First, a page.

Album Review: Taylor Swift — ‘Folklore’

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   As the name suggests, the songs contained in this album are stories unto themselves, each one containing a rich blend of acoustic and vocal sounds that test the bounds of sounds and stylistic qualities that the voice and instruments can make . Each song is unique in its own way, and yet hauntingly familiar, that seem on occasion to draw on aspects of Taylor Swift’s earlier music. Whilst every song stands on its own, the album seems to be interconnected as if it were telling a much larger story than it would initially appear.

   Most of the songs in this album are from the point of view of various characters that Swift seems to be lending her voice to, in order for their stories to be heard. Whilst this would typically create a distance and impersonality that is not particularly common in her music, the complete opposite occurs. Each song is distinct and full of heart, with the acoustic accompaniment often being so minimal that the vocal line is left free to roam and discover new melodies on its own. In this way, the songs contained in the album are unpredictable in their style and content. For example, mad woman could easily have come from the ‘Reputation’ album, in the same way that betty could have from Swift’s ‘Love Story’ era, or invisible strings is noticeably stylistically similar to ‘Red’. The only difference with mad woman is the unobtrusiveness of the instrumentals which makes it sound more threatening and darker in a way that the songs from ‘Reputation’ never could be. The references to old songs are what makes folklore so interesting to listen to and is where the sense of closure and finality within the album seems to stem from. It’s almost as if Swift has reflected on her old songs and has approached them with new eyes. The songs with similarities sound more mature and reflective than their earlier counterparts.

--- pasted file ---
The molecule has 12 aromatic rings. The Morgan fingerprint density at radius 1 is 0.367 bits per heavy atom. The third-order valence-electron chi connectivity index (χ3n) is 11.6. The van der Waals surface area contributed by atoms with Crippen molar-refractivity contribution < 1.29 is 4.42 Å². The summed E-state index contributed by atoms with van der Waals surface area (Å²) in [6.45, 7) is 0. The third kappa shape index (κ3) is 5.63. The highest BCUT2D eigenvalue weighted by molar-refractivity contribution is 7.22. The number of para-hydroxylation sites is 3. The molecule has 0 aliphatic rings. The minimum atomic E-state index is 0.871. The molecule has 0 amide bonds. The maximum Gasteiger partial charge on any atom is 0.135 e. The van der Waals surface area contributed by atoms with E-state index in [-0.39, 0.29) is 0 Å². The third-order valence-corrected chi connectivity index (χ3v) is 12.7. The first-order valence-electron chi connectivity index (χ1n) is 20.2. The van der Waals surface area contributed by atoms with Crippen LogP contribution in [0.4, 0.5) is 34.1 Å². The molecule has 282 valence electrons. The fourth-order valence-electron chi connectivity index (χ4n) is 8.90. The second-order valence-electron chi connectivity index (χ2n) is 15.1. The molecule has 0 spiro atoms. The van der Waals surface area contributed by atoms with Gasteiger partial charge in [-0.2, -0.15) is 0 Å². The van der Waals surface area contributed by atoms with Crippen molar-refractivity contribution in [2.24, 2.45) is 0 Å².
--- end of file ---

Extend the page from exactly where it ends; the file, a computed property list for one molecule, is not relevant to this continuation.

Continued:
With every album, there are some songs that are better than others, but in folklore no song leaves anything more to be desired. With august’s somewhat upbeat guitar accompaniment, Swift has created a timeless song that seems familiar in a way that you cannot particularly pinpoint and just by listening to it, you get a feeling of what summer is meant to be like. In its own way, the song sounds like something the Beatles may have sung once upon a time. In exile, the contrast between Bon Iver’s deep bass and Taylor Swift’s voice, layered on top of a piano accompaniment creates a haunting and memorable piece of music, that stays with you even after its finished by just evoking an indescribable feeling. A familiar tactic is used in epiphany, and the gradual fade in of instruments creates an almost ethereal sound that is reinforced once the singing starts. This song seems to be about people’s sacrifices during war and this pandemic, which Swift draws a comparison between. Writing a song about the hardships that soldiers and health workers face especially now, is brave, mainly because it is incredibly difficult to fully encapsulate that seemingly indescribably feeling and moments that Swift sings about, which is what makes it such a great piece of music.

   The great musicians were those who could sing about love and life in a way that everyone could relate to. Taylor Swift has surpassed that. For years she has sung about the individual and more private moments within heartbreak and romance that have set her apart from any other musician. This album is no different, and in many way surpasses all of her previous work. This album is almost a contradiction unto itself in that it provides the listener with enough familiarity and comfort to provide a sense of closure that is welcome in these unprecedented times, and yet deviates in a way that creates a sense of anticipation for newer, better and more exciting things to come.

[ Katerina Partolina Schwartz, she/her ]

[Image Credit: Taylor Swift – cardigan “cabin in candlelight” version (Official Video) screenshot on Youtube]

 

 

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